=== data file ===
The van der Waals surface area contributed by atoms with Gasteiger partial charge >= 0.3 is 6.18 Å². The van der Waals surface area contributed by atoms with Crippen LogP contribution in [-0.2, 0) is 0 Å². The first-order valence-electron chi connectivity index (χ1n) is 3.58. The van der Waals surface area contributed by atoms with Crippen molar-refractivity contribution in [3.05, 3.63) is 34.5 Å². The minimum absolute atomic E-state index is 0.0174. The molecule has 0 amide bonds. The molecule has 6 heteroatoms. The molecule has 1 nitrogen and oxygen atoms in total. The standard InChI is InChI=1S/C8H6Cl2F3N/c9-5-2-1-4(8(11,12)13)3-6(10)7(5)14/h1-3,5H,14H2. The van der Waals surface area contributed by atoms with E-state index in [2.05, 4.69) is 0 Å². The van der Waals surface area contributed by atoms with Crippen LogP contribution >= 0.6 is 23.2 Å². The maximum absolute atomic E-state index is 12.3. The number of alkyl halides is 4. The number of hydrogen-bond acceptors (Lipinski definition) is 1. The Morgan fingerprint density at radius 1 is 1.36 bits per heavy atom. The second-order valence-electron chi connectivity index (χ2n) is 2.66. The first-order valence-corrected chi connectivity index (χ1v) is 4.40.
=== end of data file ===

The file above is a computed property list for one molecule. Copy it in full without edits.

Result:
The van der Waals surface area contributed by atoms with Gasteiger partial charge >= 0.3 is 6.18 Å². The van der Waals surface area contributed by atoms with Crippen LogP contribution in [-0.2, 0) is 0 Å². The first-order valence-electron chi connectivity index (χ1n) is 3.58. The van der Waals surface area contributed by atoms with Crippen molar-refractivity contribution in [3.05, 3.63) is 34.5 Å². The minimum absolute atomic E-state index is 0.0174. The molecule has 0 amide bonds. The molecule has 6 heteroatoms. The molecule has 1 nitrogen and oxygen atoms in total. The standard InChI is InChI=1S/C8H6Cl2F3N/c9-5-2-1-4(8(11,12)13)3-6(10)7(5)14/h1-3,5H,14H2. The van der Waals surface area contributed by atoms with E-state index in [2.05, 4.69) is 0 Å². The van der Waals surface area contributed by atoms with Crippen LogP contribution >= 0.6 is 23.2 Å². The maximum absolute atomic E-state index is 12.3. The number of alkyl halides is 4. The number of hydrogen-bond acceptors (Lipinski definition) is 1. The Morgan fingerprint density at radius 1 is 1.36 bits per heavy atom. The second-order valence-electron chi connectivity index (χ2n) is 2.66. The first-order valence-corrected chi connectivity index (χ1v) is 4.40.